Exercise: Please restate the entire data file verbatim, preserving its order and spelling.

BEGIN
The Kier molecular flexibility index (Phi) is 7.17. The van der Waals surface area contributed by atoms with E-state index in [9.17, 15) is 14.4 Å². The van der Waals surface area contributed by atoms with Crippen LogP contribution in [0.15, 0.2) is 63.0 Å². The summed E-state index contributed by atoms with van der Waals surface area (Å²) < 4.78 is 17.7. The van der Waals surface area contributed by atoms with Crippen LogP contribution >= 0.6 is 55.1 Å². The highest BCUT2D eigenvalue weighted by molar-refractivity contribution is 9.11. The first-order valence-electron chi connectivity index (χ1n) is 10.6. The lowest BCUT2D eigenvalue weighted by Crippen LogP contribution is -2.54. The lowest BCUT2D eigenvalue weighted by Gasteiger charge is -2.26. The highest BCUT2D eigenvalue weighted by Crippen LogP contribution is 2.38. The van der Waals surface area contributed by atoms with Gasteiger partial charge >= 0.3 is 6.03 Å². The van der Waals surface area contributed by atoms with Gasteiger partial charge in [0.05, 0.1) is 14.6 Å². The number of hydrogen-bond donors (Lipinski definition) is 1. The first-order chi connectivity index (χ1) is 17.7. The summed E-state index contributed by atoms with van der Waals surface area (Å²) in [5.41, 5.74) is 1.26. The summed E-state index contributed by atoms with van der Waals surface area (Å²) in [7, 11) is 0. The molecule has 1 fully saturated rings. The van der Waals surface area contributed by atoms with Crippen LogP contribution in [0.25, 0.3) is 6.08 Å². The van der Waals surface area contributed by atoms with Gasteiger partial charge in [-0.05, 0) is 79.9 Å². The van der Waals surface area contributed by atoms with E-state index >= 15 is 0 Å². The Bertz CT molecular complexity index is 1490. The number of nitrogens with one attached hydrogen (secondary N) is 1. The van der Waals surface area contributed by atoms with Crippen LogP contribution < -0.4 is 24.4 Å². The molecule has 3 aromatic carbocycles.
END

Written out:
The Kier molecular flexibility index (Phi) is 7.17. The van der Waals surface area contributed by atoms with E-state index in [9.17, 15) is 14.4 Å². The van der Waals surface area contributed by atoms with Crippen LogP contribution in [0.15, 0.2) is 63.0 Å². The summed E-state index contributed by atoms with van der Waals surface area (Å²) < 4.78 is 17.7. The van der Waals surface area contributed by atoms with Crippen LogP contribution >= 0.6 is 55.1 Å². The highest BCUT2D eigenvalue weighted by molar-refractivity contribution is 9.11. The first-order valence-electron chi connectivity index (χ1n) is 10.6. The lowest BCUT2D eigenvalue weighted by Crippen LogP contribution is -2.54. The lowest BCUT2D eigenvalue weighted by Gasteiger charge is -2.26. The highest BCUT2D eigenvalue weighted by Crippen LogP contribution is 2.38. The van der Waals surface area contributed by atoms with Gasteiger partial charge >= 0.3 is 6.03 Å². The van der Waals surface area contributed by atoms with Gasteiger partial charge in [0.05, 0.1) is 14.6 Å². The number of hydrogen-bond donors (Lipinski definition) is 1. The first-order chi connectivity index (χ1) is 17.7. The summed E-state index contributed by atoms with van der Waals surface area (Å²) in [5.41, 5.74) is 1.26. The summed E-state index contributed by atoms with van der Waals surface area (Å²) in [7, 11) is 0. The molecule has 1 fully saturated rings. The van der Waals surface area contributed by atoms with Crippen LogP contribution in [0.25, 0.3) is 6.08 Å². The van der Waals surface area contributed by atoms with Gasteiger partial charge in [-0.05, 0) is 79.9 Å². The van der Waals surface area contributed by atoms with E-state index >= 15 is 0 Å². The Bertz CT molecular complexity index is 1490. The number of nitrogens with one attached hydrogen (secondary N) is 1. The van der Waals surface area contributed by atoms with Crippen LogP contribution < -0.4 is 24.4 Å². The molecule has 3 aromatic carbocycles.